The nodes can be connected by dragging between them.

Double-clicking on a learning activity opens it

A screen grab of CompendiumLD showing the main working area labelled  “Andrew Brasher’s Home Window”.

Context sensitive prompts appear when nodes are added.

3       Evidence

Empirical evidence gathered to inform the development of CompendiumLD  includes the collection of user requirements (Nixon, 2007), case studies (Wilson, 2007), 12 semi-structured in-depth interviews, and evaluation of workshops and focus groups (Cross, 2008). In January 2009 we began in-depth evaluation of holistic course design, which has and will involve studying course teams’ use of visual representations during the design process over a period of 9 months.  Examples from our evidence base are shown as speech bubbles.

4       In use

Examples illustrating how CompendiumLD can be used within the design process are provided by  snapshot 1 and snapshot 2. Snapshot 1 illustrates an early stage of the  the design process, snapshot 2 a later stage when a more detailed description has been generated and some of the issues that arose in snapshot 1 have been resolved.

5       Conclusions and future work

The qualitative data we have gathered so far indicates that generating a visual representation helps to clarify designers’ intentions, and aids communication of those intentions.  Continuation of the iterative improvement of the tools and methods we have developed is planned for 2009-10, including trials across a range of UK universities. So far our work has focused on the representation of learning activities within a course or module. We will be looking at applying visual representations at different levels, e.g. across degree programmes, and requirements gathering workshops to inform this are planned for later in 2009.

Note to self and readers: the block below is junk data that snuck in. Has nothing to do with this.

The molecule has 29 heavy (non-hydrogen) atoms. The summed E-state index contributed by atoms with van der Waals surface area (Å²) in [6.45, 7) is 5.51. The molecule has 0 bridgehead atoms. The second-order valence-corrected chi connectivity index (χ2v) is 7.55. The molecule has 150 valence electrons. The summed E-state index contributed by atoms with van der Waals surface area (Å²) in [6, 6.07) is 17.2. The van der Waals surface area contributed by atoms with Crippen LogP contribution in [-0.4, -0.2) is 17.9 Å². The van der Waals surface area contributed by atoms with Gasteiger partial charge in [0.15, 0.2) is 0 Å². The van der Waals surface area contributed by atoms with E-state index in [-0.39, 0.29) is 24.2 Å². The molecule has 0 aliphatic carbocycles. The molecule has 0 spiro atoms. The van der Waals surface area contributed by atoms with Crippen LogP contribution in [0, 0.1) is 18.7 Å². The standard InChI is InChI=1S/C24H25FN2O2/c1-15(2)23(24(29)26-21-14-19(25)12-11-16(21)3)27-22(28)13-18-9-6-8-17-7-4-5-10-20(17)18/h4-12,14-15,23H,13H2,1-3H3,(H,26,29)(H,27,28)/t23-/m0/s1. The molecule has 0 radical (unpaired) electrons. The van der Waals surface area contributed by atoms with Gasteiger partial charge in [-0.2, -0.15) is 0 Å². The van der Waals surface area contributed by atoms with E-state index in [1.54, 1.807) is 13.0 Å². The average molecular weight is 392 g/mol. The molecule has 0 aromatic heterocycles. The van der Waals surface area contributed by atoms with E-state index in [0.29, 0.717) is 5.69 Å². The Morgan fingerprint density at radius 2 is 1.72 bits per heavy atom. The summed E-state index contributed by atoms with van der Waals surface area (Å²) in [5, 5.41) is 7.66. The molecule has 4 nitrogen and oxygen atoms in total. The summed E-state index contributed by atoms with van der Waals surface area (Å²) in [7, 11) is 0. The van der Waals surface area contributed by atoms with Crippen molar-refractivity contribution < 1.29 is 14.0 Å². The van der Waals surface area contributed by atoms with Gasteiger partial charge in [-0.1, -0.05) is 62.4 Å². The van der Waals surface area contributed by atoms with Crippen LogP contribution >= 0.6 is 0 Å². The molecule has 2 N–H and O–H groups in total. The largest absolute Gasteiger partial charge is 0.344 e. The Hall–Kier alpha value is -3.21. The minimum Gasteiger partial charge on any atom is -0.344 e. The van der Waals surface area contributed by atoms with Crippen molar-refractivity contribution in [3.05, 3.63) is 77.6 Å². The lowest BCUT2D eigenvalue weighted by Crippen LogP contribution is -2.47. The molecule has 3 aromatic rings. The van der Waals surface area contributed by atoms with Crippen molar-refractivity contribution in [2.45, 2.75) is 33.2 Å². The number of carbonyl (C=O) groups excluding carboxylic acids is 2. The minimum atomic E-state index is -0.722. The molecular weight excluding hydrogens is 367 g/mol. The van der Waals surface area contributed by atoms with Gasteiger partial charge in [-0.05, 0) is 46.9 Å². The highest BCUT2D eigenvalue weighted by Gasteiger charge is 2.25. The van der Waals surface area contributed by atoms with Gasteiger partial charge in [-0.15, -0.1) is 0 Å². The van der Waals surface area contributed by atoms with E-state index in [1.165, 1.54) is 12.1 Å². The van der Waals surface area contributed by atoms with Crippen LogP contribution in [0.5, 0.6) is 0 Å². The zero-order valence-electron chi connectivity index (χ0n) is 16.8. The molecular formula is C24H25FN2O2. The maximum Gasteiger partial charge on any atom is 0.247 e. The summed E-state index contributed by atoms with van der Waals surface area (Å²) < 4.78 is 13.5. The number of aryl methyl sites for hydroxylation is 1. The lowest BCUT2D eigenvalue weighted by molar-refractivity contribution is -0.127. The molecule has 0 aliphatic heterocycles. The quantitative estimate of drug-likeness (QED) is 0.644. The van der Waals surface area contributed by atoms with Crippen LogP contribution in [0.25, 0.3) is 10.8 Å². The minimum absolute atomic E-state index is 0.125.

References and further information

Full references for the citations in this poster are available from are available from http://www.open.ac.uk/blogs/brasherblog. Information about CompendiumLD is available from http://compendiumld.open.ac.uk.

Beetham, H. (2007). An approach to learning activity design. In H. Beetham & R. Sharpe (Eds.), Rethinking pedagogy for a digital age: designing and delivering  e-learning (pp. 26-40). Oxford: Routledge.